De Anza Film and Television Program guarantees fame and fortune5 min read

Program that helped launch careers of “Underworld” director and “Superman” composer holds annual festival

Ehssan Barkeshli

The De Anza College Student Film and Video show will include a screenwriting competition for the first time since it was established 29 years ago.

Students were to submit entries to De Anza College film and television instructors, along with the first ten pages of an excellent screenplay, a short summary of their story by May 22. Entries are judged by anonymous third party reviewers on several categories, including plot, characters and readability.

Last week, 10 semifinalists were chosen. At the show this Friday, the first place winner will be awarded an all-access 2009 Cinequest film festival pass.

The competition is the brainchild of screenwriting instructor Barak Goldman, who was hired last year by the De Anza film and television department to help invigorate and expand the screenwriting curriculum.

“Screenwriters often go unrecognized,” Goldman said. “This competition will get them into the eye of the general public.”

The student show offers the Film and Television Program a chance to gather as a community in appreciation of the creative output of students over the academic year. Prominent participants who have transferred out of the De Anza film department, such as Len Wiseman, director of “Live Free or Die Hard” and A-list film composer John Ottman, who wrote the score for “Superman Returns,” saw their films on the big screen in the years they attended.

“I think [Wiseman] had a music video in the show shot on 16mm which was professional looking, especially for 20 years ago when we had lesser facilities back on the top of the Flint Center,” said film production supervisor Thomas Schott, who helps organize the festival every year.

Zaki Lisha, founder and director of the De Anza Film and Television Program, said, “I am contacted by a lot of the people who went to De Anza, and they keep raving about what a difference it made in their lives.”

Film critic and De Anza film theory instructor Susan Tavernetti said that the festival is one of the best evenings of the year for students and faculty in the program. “It often marks the first chance for students to experience their work in front of a paying audience, to hear laughter and gasps at all the right moments and to bask in the applause.”

The 10 page limit allowed more students to submit their screenplays for the competition. The program garnered over 40 submissions this year.

“A screenplay must make an impact in the first 10 pages,” Goldman said. “That’s the entry point. A company, Lion’s Gate for example, recieves 70 to 80 screenplay submissions a day, and the readers and assistants can’t read through all of them.”

“I want the screenwriters to work hard, love what they’re doing, find their creative voice and practice, practice, practice,” he said.

Goldman graduated with a Master of Fine Arts in screenwriting from UCLA and continues to develop his own writing projects to complement his curriculum, which he says compares well against film schools at UCLA, USC and NYU.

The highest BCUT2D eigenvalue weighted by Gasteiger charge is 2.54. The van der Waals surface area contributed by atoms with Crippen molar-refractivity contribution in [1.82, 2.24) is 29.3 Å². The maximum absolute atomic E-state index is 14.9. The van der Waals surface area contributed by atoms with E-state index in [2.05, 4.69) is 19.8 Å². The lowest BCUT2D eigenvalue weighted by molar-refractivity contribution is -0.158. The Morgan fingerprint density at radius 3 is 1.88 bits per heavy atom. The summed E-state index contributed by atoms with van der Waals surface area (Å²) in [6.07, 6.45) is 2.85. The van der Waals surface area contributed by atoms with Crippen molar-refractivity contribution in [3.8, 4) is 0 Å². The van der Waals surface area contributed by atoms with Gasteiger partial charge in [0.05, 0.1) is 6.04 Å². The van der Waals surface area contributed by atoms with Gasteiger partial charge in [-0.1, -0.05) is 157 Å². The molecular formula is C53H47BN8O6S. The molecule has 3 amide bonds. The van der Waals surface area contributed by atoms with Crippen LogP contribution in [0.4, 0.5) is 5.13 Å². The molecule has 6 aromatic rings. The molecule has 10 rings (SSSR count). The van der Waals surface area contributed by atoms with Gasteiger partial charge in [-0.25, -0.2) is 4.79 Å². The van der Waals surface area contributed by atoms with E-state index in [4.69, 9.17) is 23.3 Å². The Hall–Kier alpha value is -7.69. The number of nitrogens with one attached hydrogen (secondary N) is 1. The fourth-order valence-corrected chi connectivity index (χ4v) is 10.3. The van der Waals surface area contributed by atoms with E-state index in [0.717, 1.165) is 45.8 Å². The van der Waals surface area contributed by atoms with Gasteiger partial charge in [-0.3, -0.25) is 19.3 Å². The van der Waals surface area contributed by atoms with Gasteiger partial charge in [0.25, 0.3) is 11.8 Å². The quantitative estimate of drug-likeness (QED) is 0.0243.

“The program here has similar technology, vibe and level of education,” he said. “The only thing missing from De Anza is the millions of dollars in endowments.”

Goldman just finished installing a library of over 300 feature-length and television screenplays for students who will be expected to leaf through examples of produced screenplays to learn to imitate qualities like structure and format, the way student directors do by watching films on DVD.

The De Anza Film and Television Program consistently ranks as one of the top community college film programs in the country, and De Anza students’ work has been showcased at film festivals such as San Jose Cinequest every year since 2001.

Lisha was hired on vague terms by De Anza to start a film and television program in the fall of 1974, when he was 25 and still writing his Master of Fine Arts thesis, having recently graduated from USC’s film school.

“[De Anza administrators] didn’t know exactly how the program was going to be, but when you’re 25, you have this incredible enthusiasm, and I wanted to jumpstart the program as fast as possible,” he said.

Lisha began finding part-time instructors to help him expand the program. There was no physical film department, so he was forced to start out of the photo department. He wrote up a number of courses and proposed them to a board.

From there, the program, which was mainly about film production, quickly grew to include film studies, animation, television, screenwriting and more recently, digital filmmaking. In 1979, the annual film show saw its first year.

“In USC especially, there was not a lot of contact between students and instructors. There was a strict attitude that was extremely critical — not nurturing — and that did not help a lot of students,” Lisha said.

The film and television show is one of the ways in which De Anza feeds students and inspires them to impress an audience, he said, and the screenwriting competition will do the same.

“One of the things, in order to grow as a film school, is to have great stories to tell, and it starts with the script,” said Lisha.

Goldman was hired because instructors felt the program would flourish if it had a primary screenwriting instructor who didn’t teach a variety of courses, but focused on screenwriting, Lisha said. “We’re lucky to have Barak do that for us.”

The De Anza Student Film and Video Show will be held June 13 at 7:30 p.m. in Room A11.

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